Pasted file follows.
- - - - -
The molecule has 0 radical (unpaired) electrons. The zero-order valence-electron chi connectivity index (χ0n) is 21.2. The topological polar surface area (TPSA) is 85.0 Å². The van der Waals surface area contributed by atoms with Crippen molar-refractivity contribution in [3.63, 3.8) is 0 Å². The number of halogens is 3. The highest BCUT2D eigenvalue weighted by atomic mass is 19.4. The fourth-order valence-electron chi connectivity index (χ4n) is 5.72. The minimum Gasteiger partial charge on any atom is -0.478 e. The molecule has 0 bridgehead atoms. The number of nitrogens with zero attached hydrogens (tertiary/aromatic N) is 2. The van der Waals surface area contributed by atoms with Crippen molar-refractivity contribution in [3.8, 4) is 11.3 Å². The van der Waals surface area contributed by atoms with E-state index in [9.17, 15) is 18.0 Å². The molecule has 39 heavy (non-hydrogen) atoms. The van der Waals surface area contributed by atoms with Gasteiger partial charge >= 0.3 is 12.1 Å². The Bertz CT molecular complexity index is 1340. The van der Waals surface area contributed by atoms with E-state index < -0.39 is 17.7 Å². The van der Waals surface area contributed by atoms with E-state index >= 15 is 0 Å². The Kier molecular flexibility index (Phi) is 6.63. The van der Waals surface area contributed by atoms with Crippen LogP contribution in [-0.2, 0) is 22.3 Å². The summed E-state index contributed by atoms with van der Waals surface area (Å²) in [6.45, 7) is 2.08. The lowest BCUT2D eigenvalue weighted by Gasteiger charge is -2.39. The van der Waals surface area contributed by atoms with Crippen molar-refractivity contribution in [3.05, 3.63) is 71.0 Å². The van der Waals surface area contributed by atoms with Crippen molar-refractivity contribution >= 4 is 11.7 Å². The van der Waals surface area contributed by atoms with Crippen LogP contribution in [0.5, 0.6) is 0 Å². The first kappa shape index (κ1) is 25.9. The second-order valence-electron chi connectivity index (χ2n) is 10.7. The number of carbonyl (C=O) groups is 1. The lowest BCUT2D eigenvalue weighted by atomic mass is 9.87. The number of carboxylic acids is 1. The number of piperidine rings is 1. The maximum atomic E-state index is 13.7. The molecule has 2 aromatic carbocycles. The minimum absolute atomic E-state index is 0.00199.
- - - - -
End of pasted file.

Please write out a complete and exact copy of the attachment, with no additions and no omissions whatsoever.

The molecule has 0 radical (unpaired) electrons. The zero-order valence-electron chi connectivity index (χ0n) is 21.2. The topological polar surface area (TPSA) is 85.0 Å². The van der Waals surface area contributed by atoms with Crippen molar-refractivity contribution in [3.63, 3.8) is 0 Å². The number of halogens is 3. The highest BCUT2D eigenvalue weighted by atomic mass is 19.4. The fourth-order valence-electron chi connectivity index (χ4n) is 5.72. The minimum Gasteiger partial charge on any atom is -0.478 e. The molecule has 0 bridgehead atoms. The number of nitrogens with zero attached hydrogens (tertiary/aromatic N) is 2. The van der Waals surface area contributed by atoms with Crippen molar-refractivity contribution in [3.8, 4) is 11.3 Å². The van der Waals surface area contributed by atoms with E-state index in [9.17, 15) is 18.0 Å². The molecule has 39 heavy (non-hydrogen) atoms. The van der Waals surface area contributed by atoms with Gasteiger partial charge >= 0.3 is 12.1 Å². The Bertz CT molecular complexity index is 1340. The van der Waals surface area contributed by atoms with E-state index < -0.39 is 17.7 Å². The van der Waals surface area contributed by atoms with E-state index >= 15 is 0 Å². The Kier molecular flexibility index (Phi) is 6.63. The van der Waals surface area contributed by atoms with Crippen LogP contribution in [-0.2, 0) is 22.3 Å². The summed E-state index contributed by atoms with van der Waals surface area (Å²) in [6.45, 7) is 2.08. The lowest BCUT2D eigenvalue weighted by Gasteiger charge is -2.39. The van der Waals surface area contributed by atoms with Crippen molar-refractivity contribution in [3.05, 3.63) is 71.0 Å². The van der Waals surface area contributed by atoms with Crippen molar-refractivity contribution >= 4 is 11.7 Å². The van der Waals surface area contributed by atoms with Crippen LogP contribution in [0.5, 0.6) is 0 Å². The first kappa shape index (κ1) is 25.9. The second-order valence-electron chi connectivity index (χ2n) is 10.7. The number of carbonyl (C=O) groups is 1. The lowest BCUT2D eigenvalue weighted by atomic mass is 9.87. The number of carboxylic acids is 1. The number of piperidine rings is 1. The maximum atomic E-state index is 13.7. The molecule has 2 aromatic carbocycles. The minimum absolute atomic E-state index is 0.00199.